Garfield, E., (1955) Citation Indexes for Science: A New Dimension in
Documentation through Association of Ideas. SCIENCE 122: 108-111

Garfield E. (1999) Journal impact factor: a brief review. CMAJ 161(8):
979-80. http://www.cmaj.ca/cgi/content/full/161/8/979

Harnad, S. and Brody, T. (2004) Prior evidence that downloads predict
citations BMJ Rapid Responses, 6 September 2004

Harnad, S., Brody, T., Vallieres, F., Carr, L., Hitchcock, S.,
Gingras, Y, Oppenheim, C., Stamerjohanns, H., & Hilf, E. (2004) The
Access/Impact Problem and the Green and Gold Roads to Open Access.
SERIALS REVIEW 30. http://www.ecs.soton.ac.uk/~harnad/Temp/impact.html

Harnad, S., Carr, L., Brody, T. & Oppenheim, C. (2003) Mandated online
RAE CVs Linked to University Eprint Archives: Improving the UK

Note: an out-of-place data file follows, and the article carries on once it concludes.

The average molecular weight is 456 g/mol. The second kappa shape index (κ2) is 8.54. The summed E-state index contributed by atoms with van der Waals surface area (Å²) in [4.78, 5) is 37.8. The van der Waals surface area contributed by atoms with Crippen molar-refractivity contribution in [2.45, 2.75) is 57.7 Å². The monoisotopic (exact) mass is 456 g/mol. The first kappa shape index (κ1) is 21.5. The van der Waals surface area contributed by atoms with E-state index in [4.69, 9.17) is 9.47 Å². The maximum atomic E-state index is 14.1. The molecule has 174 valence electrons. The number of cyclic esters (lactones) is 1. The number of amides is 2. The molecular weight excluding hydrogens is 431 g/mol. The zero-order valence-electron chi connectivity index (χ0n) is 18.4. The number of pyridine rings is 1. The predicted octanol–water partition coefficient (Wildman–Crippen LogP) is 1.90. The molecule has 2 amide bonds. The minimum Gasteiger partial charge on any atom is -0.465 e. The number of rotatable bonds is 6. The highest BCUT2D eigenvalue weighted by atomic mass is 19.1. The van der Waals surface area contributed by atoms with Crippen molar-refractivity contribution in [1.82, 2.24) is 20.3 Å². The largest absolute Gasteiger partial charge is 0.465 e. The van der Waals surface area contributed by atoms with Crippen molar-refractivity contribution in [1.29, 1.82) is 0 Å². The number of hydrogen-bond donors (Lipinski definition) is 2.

Research Assessment Exercise whilst making it cheaper and easier.
ARIADNE 35 (April 2003). http://www.ariadne.ac.uk/issue35/harnad/

Lee KP, Schotland M, Bacchetti P, Bero LA (2002) Association of
journal quality indicators with methodological quality of clinical
(21): 2805-2808

Ray J, Berkwits M, Davidoff, F (2000) The fate of manuscripts rejected
by a general medical journal. AMERICAN JOURNAL OF MEDICINE 109 (2):

Yamazaki, S (1995) Refereeing System of 29 Life-Science Journals
Preferred by Japanese Scientists SCIENTOMETRICS 33 (1): 123-129
Received on Sat Oct 23 2004 - 12:50:55 BST